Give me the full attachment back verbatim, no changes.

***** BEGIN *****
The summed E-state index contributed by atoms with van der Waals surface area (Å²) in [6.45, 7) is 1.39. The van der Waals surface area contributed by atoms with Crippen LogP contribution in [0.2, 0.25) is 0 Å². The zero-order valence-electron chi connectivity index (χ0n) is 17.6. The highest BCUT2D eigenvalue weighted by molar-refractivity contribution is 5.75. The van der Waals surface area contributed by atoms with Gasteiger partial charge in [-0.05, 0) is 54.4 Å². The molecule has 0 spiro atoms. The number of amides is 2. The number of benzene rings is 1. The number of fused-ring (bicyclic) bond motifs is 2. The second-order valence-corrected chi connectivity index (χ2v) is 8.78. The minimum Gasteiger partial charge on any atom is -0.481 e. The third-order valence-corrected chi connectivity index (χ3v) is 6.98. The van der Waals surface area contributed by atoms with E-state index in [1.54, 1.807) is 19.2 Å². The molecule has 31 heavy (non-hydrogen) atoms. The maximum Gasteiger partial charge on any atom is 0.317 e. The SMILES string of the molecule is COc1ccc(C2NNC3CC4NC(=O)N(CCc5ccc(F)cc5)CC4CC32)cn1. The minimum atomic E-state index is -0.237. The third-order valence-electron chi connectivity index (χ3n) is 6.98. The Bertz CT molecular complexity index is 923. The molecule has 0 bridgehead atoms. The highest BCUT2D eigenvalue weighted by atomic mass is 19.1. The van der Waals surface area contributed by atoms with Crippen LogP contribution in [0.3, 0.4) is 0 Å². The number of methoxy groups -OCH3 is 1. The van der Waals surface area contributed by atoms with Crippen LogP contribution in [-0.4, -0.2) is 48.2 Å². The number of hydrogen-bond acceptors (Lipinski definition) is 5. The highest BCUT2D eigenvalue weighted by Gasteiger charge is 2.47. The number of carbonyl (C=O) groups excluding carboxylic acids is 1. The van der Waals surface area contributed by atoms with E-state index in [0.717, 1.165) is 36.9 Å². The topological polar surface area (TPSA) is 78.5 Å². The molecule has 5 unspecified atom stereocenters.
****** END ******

The summed E-state index contributed by atoms with van der Waals surface area (Å²) in [6.45, 7) is 1.39. The van der Waals surface area contributed by atoms with Crippen LogP contribution in [0.2, 0.25) is 0 Å². The zero-order valence-electron chi connectivity index (χ0n) is 17.6. The highest BCUT2D eigenvalue weighted by molar-refractivity contribution is 5.75. The van der Waals surface area contributed by atoms with Gasteiger partial charge in [-0.05, 0) is 54.4 Å². The molecule has 0 spiro atoms. The number of amides is 2. The number of benzene rings is 1. The number of fused-ring (bicyclic) bond motifs is 2. The second-order valence-corrected chi connectivity index (χ2v) is 8.78. The minimum Gasteiger partial charge on any atom is -0.481 e. The third-order valence-corrected chi connectivity index (χ3v) is 6.98. The van der Waals surface area contributed by atoms with E-state index in [1.54, 1.807) is 19.2 Å². The molecule has 31 heavy (non-hydrogen) atoms. The maximum Gasteiger partial charge on any atom is 0.317 e. The SMILES string of the molecule is COc1ccc(C2NNC3CC4NC(=O)N(CCc5ccc(F)cc5)CC4CC32)cn1. The minimum atomic E-state index is -0.237. The third-order valence-electron chi connectivity index (χ3n) is 6.98. The Bertz CT molecular complexity index is 923. The molecule has 0 bridgehead atoms. The highest BCUT2D eigenvalue weighted by atomic mass is 19.1. The van der Waals surface area contributed by atoms with Crippen LogP contribution in [0.3, 0.4) is 0 Å². The number of methoxy groups -OCH3 is 1. The van der Waals surface area contributed by atoms with Crippen LogP contribution in [-0.4, -0.2) is 48.2 Å². The number of hydrogen-bond acceptors (Lipinski definition) is 5. The highest BCUT2D eigenvalue weighted by Gasteiger charge is 2.47. The number of carbonyl (C=O) groups excluding carboxylic acids is 1. The van der Waals surface area contributed by atoms with E-state index in [0.717, 1.165) is 36.9 Å². The topological polar surface area (TPSA) is 78.5 Å². The molecule has 5 unspecified atom stereocenters.